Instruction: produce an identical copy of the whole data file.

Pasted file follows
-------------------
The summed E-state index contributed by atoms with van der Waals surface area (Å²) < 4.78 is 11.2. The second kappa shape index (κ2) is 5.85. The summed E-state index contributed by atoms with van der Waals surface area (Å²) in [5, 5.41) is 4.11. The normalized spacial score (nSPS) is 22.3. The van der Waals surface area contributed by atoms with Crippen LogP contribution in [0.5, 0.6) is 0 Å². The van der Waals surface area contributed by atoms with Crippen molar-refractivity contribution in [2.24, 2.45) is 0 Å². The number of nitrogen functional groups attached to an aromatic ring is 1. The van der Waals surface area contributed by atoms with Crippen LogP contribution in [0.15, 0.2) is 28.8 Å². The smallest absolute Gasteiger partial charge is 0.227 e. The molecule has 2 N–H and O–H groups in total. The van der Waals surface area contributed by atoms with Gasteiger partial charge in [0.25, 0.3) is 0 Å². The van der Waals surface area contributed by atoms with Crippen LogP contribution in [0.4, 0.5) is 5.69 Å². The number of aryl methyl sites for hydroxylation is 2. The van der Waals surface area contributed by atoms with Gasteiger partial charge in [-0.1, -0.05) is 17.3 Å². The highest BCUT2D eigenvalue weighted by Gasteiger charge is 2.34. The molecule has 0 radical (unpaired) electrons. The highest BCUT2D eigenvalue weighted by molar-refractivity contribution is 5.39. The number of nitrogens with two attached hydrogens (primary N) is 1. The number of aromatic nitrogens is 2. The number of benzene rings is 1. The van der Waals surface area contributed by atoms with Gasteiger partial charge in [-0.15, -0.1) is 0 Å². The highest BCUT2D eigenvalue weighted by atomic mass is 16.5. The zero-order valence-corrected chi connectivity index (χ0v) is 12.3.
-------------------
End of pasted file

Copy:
The summed E-state index contributed by atoms with van der Waals surface area (Å²) < 4.78 is 11.2. The second kappa shape index (κ2) is 5.85. The summed E-state index contributed by atoms with van der Waals surface area (Å²) in [5, 5.41) is 4.11. The normalized spacial score (nSPS) is 22.3. The van der Waals surface area contributed by atoms with Crippen LogP contribution in [0.5, 0.6) is 0 Å². The van der Waals surface area contributed by atoms with Crippen molar-refractivity contribution in [2.24, 2.45) is 0 Å². The number of nitrogen functional groups attached to an aromatic ring is 1. The van der Waals surface area contributed by atoms with Crippen LogP contribution in [0.15, 0.2) is 28.8 Å². The smallest absolute Gasteiger partial charge is 0.227 e. The molecule has 2 N–H and O–H groups in total. The van der Waals surface area contributed by atoms with Gasteiger partial charge in [0.25, 0.3) is 0 Å². The van der Waals surface area contributed by atoms with Crippen LogP contribution in [0.4, 0.5) is 5.69 Å². The number of aryl methyl sites for hydroxylation is 2. The van der Waals surface area contributed by atoms with Gasteiger partial charge in [-0.1, -0.05) is 17.3 Å². The highest BCUT2D eigenvalue weighted by Gasteiger charge is 2.34. The molecule has 0 radical (unpaired) electrons. The highest BCUT2D eigenvalue weighted by molar-refractivity contribution is 5.39. The number of nitrogens with two attached hydrogens (primary N) is 1. The number of aromatic nitrogens is 2. The number of benzene rings is 1. The van der Waals surface area contributed by atoms with Gasteiger partial charge in [-0.15, -0.1) is 0 Å². The highest BCUT2D eigenvalue weighted by atomic mass is 16.5. The zero-order valence-corrected chi connectivity index (χ0v) is 12.3.